There is always more to consider with any one patient than just the presenting complaint.
The same holds true for animals, whether if they are companion pets, cattle or horses. We see differences in the way we manage certain disease conditions between each patient with a big variation often between breeds. We can have two horses present for signs of osteoarthritis , with similar disease progression, and prescribe the standard dose of a non-steroidal anti-inflamatory medication, but note that the two patients respond differently, often with one showing no improvement at all. In those situations, we often resort to experimenting with higher doses or obtain results with a combination of other medications. The same holds true regarding allergies and metabolic problems.
Linus Pauling ran into the same situation and many of his fellow colleagues began to develop certain protocols regarding Vitamin C usage, dependent on the presenting complaint. In some situations, they would refer to a cold as a “30 gram cold” while in other more serious situations, they would resort to the use of more than 100 grams in a day’s time. The bottom line is that no one constant dose would remedy every situation, it was often more a matter of experimenting with the vitamin to get results for the patient. Linus Pauling referred to this individual patient determination as based on bowel tolerance. In the case of vitamin C, the side effects were not serious and most often related to loose stools or diarrhea, which actually helped to determine the dose needed for that patient. Linus’ findings were often dismissed as his challengers would use various doses of vitamin C to target problems such as the common cold, but yet not get positive results, thereby criticizing his findings from their point of view. Linus would simply respond that they had not used a high enough dose, as he understood that there was patient variation, which he termed “biochemical variation“.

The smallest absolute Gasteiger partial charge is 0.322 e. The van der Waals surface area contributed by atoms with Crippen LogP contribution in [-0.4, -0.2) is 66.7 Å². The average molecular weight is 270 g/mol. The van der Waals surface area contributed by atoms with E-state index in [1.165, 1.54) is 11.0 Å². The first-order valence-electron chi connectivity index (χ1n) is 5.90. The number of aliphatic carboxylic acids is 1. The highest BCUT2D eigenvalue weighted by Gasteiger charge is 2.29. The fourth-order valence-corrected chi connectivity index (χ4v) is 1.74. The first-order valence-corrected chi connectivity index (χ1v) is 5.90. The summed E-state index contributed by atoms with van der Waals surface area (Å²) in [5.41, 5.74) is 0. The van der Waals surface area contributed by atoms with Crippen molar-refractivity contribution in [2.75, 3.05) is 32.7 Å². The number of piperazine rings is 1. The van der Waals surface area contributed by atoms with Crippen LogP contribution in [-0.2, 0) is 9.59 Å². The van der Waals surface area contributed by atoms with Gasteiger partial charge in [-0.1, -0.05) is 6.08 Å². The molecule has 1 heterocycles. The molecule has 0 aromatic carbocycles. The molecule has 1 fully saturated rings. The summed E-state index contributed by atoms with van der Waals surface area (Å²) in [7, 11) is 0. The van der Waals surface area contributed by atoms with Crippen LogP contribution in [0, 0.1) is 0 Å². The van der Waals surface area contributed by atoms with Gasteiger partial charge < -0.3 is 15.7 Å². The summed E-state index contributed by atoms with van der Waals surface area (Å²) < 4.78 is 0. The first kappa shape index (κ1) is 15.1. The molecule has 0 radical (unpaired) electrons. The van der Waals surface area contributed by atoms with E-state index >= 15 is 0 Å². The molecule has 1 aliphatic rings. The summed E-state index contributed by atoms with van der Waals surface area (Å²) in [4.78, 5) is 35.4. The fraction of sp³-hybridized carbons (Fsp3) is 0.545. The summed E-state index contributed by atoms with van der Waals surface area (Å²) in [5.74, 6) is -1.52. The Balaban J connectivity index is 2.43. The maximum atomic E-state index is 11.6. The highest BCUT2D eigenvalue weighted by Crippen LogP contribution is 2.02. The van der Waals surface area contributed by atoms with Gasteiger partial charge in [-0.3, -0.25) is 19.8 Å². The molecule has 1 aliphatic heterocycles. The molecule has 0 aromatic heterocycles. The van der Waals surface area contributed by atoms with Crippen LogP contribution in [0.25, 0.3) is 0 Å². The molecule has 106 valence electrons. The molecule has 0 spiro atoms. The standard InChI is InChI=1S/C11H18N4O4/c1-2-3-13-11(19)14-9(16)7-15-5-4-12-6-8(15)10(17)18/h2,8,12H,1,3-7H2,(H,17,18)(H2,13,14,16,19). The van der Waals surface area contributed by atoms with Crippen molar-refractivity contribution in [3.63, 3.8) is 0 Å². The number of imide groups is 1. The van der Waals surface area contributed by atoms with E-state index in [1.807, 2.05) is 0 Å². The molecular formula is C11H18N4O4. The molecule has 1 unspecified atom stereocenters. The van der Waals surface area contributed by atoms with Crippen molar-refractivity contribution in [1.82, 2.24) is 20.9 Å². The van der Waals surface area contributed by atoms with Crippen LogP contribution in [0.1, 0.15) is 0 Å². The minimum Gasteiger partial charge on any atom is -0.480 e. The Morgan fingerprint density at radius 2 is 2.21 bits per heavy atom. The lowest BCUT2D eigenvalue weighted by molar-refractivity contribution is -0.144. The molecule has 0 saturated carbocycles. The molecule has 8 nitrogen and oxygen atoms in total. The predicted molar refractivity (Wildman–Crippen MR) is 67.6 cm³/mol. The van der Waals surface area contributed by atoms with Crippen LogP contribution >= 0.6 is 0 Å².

Considering that each of us is unique and different from to another, we need to understand that sometimes our approach to health needs to be unique as well. What works for one, does not necessarily mean that it will work for another, but despite this, we should not give up in our pursuit and demand for improved health and quality of life. In today’s society, we demand a lot and we want results now. The concept of taking initiative when it comes to our own health and with this knowing that we may have to experiment a little, does not make sense and most people don’t want to put for the effort.
When looking at herbs and nutrients, they are often quickly dismissed in regards to improving health for many reasons. In some cases, a person can succumb to a cold, but state that vitamin C had no impact on their illness as they were taking it daily without results. In reality, they were taking it, but the dose was too low, as is seen in most supplements. The same can be held true for other herbs, including Curcumin. Most supplements are utilizing less than 400 mg of a questionable extract, when in fact, clinical studies are using several grams to obtain results, each again with patient variation.
I believe that in the future, the concept of genetic mapping may prove to be a valuable tool in aiding many disease conditions. We will be able to potentially see which pathways are active, upregulated or downregulating or potentially non-existent. Knowing this, we may be better able to target our therapies for best results taking into consideration patient variation. Despite this potential, I do believe that each person must become their own advocate for their own health as well as for that of their pets and equine companions. We shouldn’t accept ‘no‘ as an answer and we must realize that there are many options out there, but sometimes they need to be tailored to each of us. Natural therapies, including herbs and other nutrients provide many viable options and must not be dismissed. They are full of many advantages in terms of benefiting overall health and often free of side effects. In light of the research, we must acknowledge that the individual dose or requirement may be different from one person to the next. At best, with standard dosing, we can hope to impact 50% or more, but that does not mean that results are not achievable for the other 50%. God created us as individuals and we must remember that.
All my best,
Tom Schell, D.V.M., CVCH, CHN
Nouvelle Research, Inc.